Intense, incendiary and demented are just a few of the adjectives used to describe Rizzo & The Members Club
Heard from another room, you might be forgiven for thinking that Rizzo & The Members Club are fronting six musicians. The UK trio crank out a surprisingly huge sound considering they’re generating music from nothing more than a drum kit, effects-laden bass guitar and a microphone. Rizzo, the eponymous rapper of the group, demonstrates a terrifying energy on stage, weaving dark storytelling with liquid rhythms, while Nick Fox and Dan Linke support him with a breakneck intensity harrowing enough to leave anyone shaking with emotion.
They’re the opposite of low-key. They are unashamedly in-your-face, blatantly twisted and borderline offensive, and this suits them just fine. And when they’re not tearing things up in venues around Berlin, they’re working on their tracks, which recently culminated in the release of their live album and newest music video.
We sat down with Rizzo & The Members Club to talk about their origins, the craft of rap and storytelling and the future of hip hop in Berlin.
Rizzo & the Members Club @ Loftus Hall. Saturday 30th September 2017
The Facebook event is here.
How did Rizzo & The Members Club get started?
D: We went to school together. But the band didn’t happen until a few years after school when we moved here to Berlin. Rizzo always used to rap and Nick and I had always been in bands together so it just made sense.
R: Well you guys came here to do music – I came here to get fucked up. No, I wrote some rap lyrics to a beat I liked, went into the studio in the old Stasi HQ on Magdalena Strasse, told the lads to come up with something, and that something’s been rolling for about two years.
N: For me it was the first time I’d really ever held a bass, and the idea came from there. It was just a novelty side project all about making music, and having fun. Everything just worked so well and it felt so natural and organic.
Musically, your sound is quite hard and dark, but lyrically it’s overlaid with this loose-form storytelling. Tell us a bit about your influences and your writing process when it comes to lyrics.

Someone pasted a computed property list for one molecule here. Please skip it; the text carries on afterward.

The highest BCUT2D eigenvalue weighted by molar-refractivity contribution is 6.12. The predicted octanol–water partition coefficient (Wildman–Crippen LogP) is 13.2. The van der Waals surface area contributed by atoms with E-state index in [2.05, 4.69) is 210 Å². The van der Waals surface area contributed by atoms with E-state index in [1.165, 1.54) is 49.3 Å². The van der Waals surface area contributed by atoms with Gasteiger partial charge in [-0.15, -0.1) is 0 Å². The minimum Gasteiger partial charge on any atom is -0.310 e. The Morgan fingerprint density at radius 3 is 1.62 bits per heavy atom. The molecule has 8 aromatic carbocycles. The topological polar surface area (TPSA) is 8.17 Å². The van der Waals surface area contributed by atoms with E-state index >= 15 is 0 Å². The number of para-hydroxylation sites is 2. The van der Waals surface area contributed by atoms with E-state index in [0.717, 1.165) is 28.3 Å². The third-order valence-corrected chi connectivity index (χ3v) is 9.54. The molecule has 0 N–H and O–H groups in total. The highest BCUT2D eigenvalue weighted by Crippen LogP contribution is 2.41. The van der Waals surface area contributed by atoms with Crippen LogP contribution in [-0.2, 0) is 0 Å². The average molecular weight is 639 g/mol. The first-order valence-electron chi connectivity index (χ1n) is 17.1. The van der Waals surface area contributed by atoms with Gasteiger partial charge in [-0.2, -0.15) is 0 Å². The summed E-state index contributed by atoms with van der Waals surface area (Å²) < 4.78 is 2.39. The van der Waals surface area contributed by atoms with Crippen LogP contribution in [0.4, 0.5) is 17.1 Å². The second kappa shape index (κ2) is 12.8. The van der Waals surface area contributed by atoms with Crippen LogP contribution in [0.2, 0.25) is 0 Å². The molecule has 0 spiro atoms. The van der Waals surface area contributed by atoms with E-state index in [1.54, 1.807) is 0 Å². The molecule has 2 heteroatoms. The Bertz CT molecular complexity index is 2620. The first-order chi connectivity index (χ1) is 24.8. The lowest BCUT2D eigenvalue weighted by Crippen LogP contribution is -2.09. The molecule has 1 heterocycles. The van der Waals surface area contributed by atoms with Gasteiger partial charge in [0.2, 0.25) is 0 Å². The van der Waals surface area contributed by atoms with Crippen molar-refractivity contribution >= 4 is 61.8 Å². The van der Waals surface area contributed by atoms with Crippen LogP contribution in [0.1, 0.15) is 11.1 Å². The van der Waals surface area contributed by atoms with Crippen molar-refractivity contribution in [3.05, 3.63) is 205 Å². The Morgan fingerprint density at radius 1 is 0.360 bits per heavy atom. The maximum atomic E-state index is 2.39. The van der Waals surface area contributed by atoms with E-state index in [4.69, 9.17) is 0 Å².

D: We all come from different backgrounds lyrically. I grew up listening to classic rock before getting into indie. Then I heard Eminem and Dre’s 2001 – got my grandmother to buy it for me while on holiday in Ireland – which was my first introduction to hip hop. When I started drumming I copied a lot of drummers I liked – John Bonham, Dave Grohl. I think I just wanted to be a long-haired rock ‘n’ roller.
R: For the writing process – it’s whenever I feel shit or amazing. It’s a coping mechanism really. Sometimes I’ll write a whole song in one sitting then not write anything for some time afterwards. It’s always been storytelling from a personal space – short stories, poetry, songs, everything. For example, I love my Greek mythology and that definitely shows through.
N: For me, the eerie darker stuff always appealed. Stuff like Massive Attack, Queens of the Stone Age, Death Grips…
What about other two-piece instrumental bands – Royal Blood, the White Stripes?
N: I’m glad they exist, but it was never a sound we set out to emulate. I like their sounds, and I think when you’re a two-piece inevitably you’re going to sound unique; the restrictions kind of force you to be creative.
Your first single, Igneous Throne, begins with an eerily atmospheric feel before transitioning to something sharper, harder and darker. Tell us a bit more about it.
R: At the time I wrote it I was just laid off. I was feeling pretty down and it’s a job I’d gained a lot of confidence through. The song is about being at the bottom then climbing your way up, overcoming all the shit that comes along the way.